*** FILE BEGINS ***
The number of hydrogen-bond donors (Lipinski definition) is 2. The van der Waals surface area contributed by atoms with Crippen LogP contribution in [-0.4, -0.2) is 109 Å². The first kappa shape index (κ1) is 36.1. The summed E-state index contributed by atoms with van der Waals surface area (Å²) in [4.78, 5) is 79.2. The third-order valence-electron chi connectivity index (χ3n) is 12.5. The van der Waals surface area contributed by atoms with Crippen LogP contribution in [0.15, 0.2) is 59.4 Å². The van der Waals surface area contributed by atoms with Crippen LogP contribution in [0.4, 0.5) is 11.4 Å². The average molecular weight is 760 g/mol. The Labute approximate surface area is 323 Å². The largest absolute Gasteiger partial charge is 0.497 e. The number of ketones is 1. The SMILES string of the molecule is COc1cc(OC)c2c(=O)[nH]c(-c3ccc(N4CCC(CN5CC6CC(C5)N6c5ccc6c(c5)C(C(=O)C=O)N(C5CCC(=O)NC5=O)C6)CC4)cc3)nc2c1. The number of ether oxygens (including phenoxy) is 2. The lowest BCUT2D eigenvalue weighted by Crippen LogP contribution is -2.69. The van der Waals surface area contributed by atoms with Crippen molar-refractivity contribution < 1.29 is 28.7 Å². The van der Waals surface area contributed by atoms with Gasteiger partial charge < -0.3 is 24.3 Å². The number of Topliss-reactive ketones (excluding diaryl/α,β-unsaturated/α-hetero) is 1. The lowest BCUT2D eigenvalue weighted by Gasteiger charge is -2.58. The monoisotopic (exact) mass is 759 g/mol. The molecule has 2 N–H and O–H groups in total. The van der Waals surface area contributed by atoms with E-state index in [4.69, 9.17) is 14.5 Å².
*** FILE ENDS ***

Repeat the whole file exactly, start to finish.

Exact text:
The number of hydrogen-bond donors (Lipinski definition) is 2. The van der Waals surface area contributed by atoms with Crippen LogP contribution in [-0.4, -0.2) is 109 Å². The first kappa shape index (κ1) is 36.1. The summed E-state index contributed by atoms with van der Waals surface area (Å²) in [4.78, 5) is 79.2. The third-order valence-electron chi connectivity index (χ3n) is 12.5. The van der Waals surface area contributed by atoms with Crippen LogP contribution in [0.15, 0.2) is 59.4 Å². The van der Waals surface area contributed by atoms with Crippen LogP contribution in [0.4, 0.5) is 11.4 Å². The average molecular weight is 760 g/mol. The Labute approximate surface area is 323 Å². The largest absolute Gasteiger partial charge is 0.497 e. The number of ketones is 1. The SMILES string of the molecule is COc1cc(OC)c2c(=O)[nH]c(-c3ccc(N4CCC(CN5CC6CC(C5)N6c5ccc6c(c5)C(C(=O)C=O)N(C5CCC(=O)NC5=O)C6)CC4)cc3)nc2c1. The number of ether oxygens (including phenoxy) is 2. The lowest BCUT2D eigenvalue weighted by Crippen LogP contribution is -2.69. The van der Waals surface area contributed by atoms with Crippen molar-refractivity contribution < 1.29 is 28.7 Å². The van der Waals surface area contributed by atoms with Gasteiger partial charge < -0.3 is 24.3 Å². The number of Topliss-reactive ketones (excluding diaryl/α,β-unsaturated/α-hetero) is 1. The lowest BCUT2D eigenvalue weighted by Gasteiger charge is -2.58. The monoisotopic (exact) mass is 759 g/mol. The molecule has 2 N–H and O–H groups in total. The van der Waals surface area contributed by atoms with E-state index in [4.69, 9.17) is 14.5 Å².